All too often, investigation and treatment of iron deficiency are only triggered by the onset of (iron deficiency) anemia, at which point iron deficiency has become severe enough to exhaust iron stores and restrict erythropoiesis. However, iron has multiple biochemical and physiological functions other than erythropoiesis [21] and iron deficiency exerts various adverse effects that may arise either before or after the onset of anemia. As well as being critical for erythropoiesis, iron is essential for the function of key enzymes in the mitochondrial electron transport system [22], which may explain the fatigue that can develop in nonanemic iron-deficient individuals. Iron deficiency has also been associated with poor immune function [23]. There is a clear need for systematic diagnosis and correction of iron deficiency in inflammatory conditions.

In normal circumstances, iron status can usually be assessed adequately by measuring serum levels of ferritin. In the presence of proinflammatory stimuli, however, the diagnosis of iron deficiency is more complex. Understanding the nature of serum ferritin and, particularly, how levels of serum ferritin are influenced by inflammation is key to successful diagnosis in this context.

2. Ferritin: The Ubiquitous Iron Storage Protein

Intracellular ferritin is a complex made up of two types of subunit, termed H (heavy chain) and L (light chain) [24]. Twenty-four subunits combine to form a shell-like molecule that incorporates a cavity that can store up to 4,500 iron atoms [25, 26]. The H chains of ferritin have ferroxidase activity and convert Fe(II) to Fe(III) as the iron is internalized within the ferritin complex [27]. Fe(III) is sequestered within the mineral core of ferritin in the form of ferric oxyhydroxide phosphate [25]. Concentration of high amounts of iron in this unreactive form within ferritin reduces the concentration of reactive intracellular Fe(II), lowering the potential for generation of oxidant species. The L-subunit promotes formation of the iron core within the ferritin shell [24]. The ratio of H-subunits and L-subunits varies between organs, with L-subunits predominating in the liver and spleen, while H-subunits predominate in the heart and kidney [28]. Production of ferritin is controlled by the iron regulatory proteins 1 and 2 (IRP1 and IRP2), which respond to a reduction in cytosolic iron by binding to 5′-iron responsive elements in ferritin mRNAs to inhibit its translation [29, 30].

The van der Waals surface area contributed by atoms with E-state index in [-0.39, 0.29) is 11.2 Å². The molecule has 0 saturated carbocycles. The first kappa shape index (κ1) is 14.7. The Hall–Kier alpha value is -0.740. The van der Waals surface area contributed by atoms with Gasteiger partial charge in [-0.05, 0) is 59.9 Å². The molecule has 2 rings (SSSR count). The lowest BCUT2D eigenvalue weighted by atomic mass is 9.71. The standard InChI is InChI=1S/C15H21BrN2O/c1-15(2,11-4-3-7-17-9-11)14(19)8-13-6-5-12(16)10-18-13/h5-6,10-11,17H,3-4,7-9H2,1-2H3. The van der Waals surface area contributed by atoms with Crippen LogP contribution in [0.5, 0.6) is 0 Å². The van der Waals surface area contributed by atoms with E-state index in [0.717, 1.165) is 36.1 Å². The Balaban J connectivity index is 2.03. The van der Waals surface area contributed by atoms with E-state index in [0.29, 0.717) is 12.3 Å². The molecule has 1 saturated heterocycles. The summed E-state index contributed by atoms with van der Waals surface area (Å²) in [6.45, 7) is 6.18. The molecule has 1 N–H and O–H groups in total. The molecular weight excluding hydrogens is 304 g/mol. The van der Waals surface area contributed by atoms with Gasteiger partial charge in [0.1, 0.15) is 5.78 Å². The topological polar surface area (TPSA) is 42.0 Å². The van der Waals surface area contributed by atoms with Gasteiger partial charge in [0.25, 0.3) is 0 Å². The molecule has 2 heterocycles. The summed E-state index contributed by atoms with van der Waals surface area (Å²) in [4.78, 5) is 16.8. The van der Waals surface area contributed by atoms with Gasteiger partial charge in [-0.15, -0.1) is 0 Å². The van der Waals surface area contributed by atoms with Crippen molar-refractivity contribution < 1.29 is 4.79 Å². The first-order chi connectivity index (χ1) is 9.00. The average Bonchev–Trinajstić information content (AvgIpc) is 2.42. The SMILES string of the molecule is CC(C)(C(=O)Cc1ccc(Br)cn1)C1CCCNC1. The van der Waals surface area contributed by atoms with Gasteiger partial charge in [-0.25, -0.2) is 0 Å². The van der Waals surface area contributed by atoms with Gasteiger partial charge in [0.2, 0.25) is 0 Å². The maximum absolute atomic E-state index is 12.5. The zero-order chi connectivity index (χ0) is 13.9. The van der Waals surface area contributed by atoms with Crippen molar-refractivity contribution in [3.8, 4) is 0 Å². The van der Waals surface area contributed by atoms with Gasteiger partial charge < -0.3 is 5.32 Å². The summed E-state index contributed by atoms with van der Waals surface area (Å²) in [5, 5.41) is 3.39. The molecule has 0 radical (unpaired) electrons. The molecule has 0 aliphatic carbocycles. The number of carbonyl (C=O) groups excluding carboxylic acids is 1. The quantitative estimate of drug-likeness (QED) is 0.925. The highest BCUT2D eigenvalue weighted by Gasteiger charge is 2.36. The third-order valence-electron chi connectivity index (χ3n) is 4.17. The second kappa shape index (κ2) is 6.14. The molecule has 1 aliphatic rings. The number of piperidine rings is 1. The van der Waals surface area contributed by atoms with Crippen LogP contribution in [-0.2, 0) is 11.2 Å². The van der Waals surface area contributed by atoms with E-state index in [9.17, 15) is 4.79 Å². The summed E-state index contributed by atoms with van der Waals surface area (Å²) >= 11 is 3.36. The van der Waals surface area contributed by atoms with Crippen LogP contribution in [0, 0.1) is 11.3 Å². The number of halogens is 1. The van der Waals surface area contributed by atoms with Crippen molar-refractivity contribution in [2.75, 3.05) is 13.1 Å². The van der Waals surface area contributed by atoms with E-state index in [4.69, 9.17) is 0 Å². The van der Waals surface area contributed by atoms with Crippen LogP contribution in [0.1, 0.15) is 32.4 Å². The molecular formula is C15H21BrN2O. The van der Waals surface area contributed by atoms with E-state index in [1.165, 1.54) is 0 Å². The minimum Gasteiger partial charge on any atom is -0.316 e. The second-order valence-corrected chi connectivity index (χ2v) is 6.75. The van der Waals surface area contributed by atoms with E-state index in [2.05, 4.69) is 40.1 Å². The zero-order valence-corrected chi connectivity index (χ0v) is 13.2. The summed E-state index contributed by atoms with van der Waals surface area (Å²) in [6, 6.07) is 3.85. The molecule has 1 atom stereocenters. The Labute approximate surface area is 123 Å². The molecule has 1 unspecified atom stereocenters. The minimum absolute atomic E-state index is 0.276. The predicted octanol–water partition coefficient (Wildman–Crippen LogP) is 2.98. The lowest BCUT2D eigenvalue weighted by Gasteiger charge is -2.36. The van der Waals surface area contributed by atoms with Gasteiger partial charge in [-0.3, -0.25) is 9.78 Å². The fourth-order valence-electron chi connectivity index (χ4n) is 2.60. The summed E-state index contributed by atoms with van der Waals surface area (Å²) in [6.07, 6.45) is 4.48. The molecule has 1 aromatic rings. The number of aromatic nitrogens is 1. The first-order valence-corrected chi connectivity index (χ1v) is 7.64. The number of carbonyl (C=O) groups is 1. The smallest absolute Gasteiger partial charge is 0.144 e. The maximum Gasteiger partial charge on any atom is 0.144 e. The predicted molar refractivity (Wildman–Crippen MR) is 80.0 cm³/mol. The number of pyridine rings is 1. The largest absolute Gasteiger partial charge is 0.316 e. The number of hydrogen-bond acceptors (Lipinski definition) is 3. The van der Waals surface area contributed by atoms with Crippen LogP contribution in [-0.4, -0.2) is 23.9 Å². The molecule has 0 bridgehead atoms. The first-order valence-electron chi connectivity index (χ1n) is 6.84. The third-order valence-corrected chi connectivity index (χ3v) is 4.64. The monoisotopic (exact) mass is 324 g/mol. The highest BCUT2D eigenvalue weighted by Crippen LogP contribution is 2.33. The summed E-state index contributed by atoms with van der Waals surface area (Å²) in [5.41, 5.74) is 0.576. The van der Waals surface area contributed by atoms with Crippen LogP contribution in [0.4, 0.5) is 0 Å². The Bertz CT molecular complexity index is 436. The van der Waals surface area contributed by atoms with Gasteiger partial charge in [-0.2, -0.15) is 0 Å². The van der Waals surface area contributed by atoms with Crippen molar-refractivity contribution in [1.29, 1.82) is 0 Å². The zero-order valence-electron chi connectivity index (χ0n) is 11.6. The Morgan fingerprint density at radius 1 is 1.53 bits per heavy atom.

Small quantities of ferritin are also present in the serum, due to secretion from macrophages, or following cell death and lysis [31]. In contrast to intracellular ferritin, serum ferritin is iron-poor and consists almost exclusively of L-subunits [32], with the addition of glycosylated subunits (G-subunits), which are similar to the L-chain [33].

Under normal conditions, levels of serum ferritin show a close correlation with iron stores in liver biopsy samples [34], the “gold standard” for measuring the amount of iron in the body. However, serum ferritin levels can be profoundly affected by the presence of inflammation, since serum ferritin is an acute-phase protein. The acute-phase response is a major physiological defense reaction, whereby the body aims to restore physiological homeostasis in the face of inflammation [35]. Serum levels of positive acute-phase proteins including ferritin, C-reactive protein (CRP), and alpha-1-acid glycoprotein (AGP) rise dramatically as part of the inflammatory response, mediated by increased expression of cytokines such as IL-6 [3537].

Increased levels of serum ferritin as part of the acute-phase response mean that serum ferritin levels no longer correlate with iron availability in the presence of inflammation.

Assessment of patients’ iron status becomes more complex under these conditions and requires wider awareness of iron homeostatic mechanisms.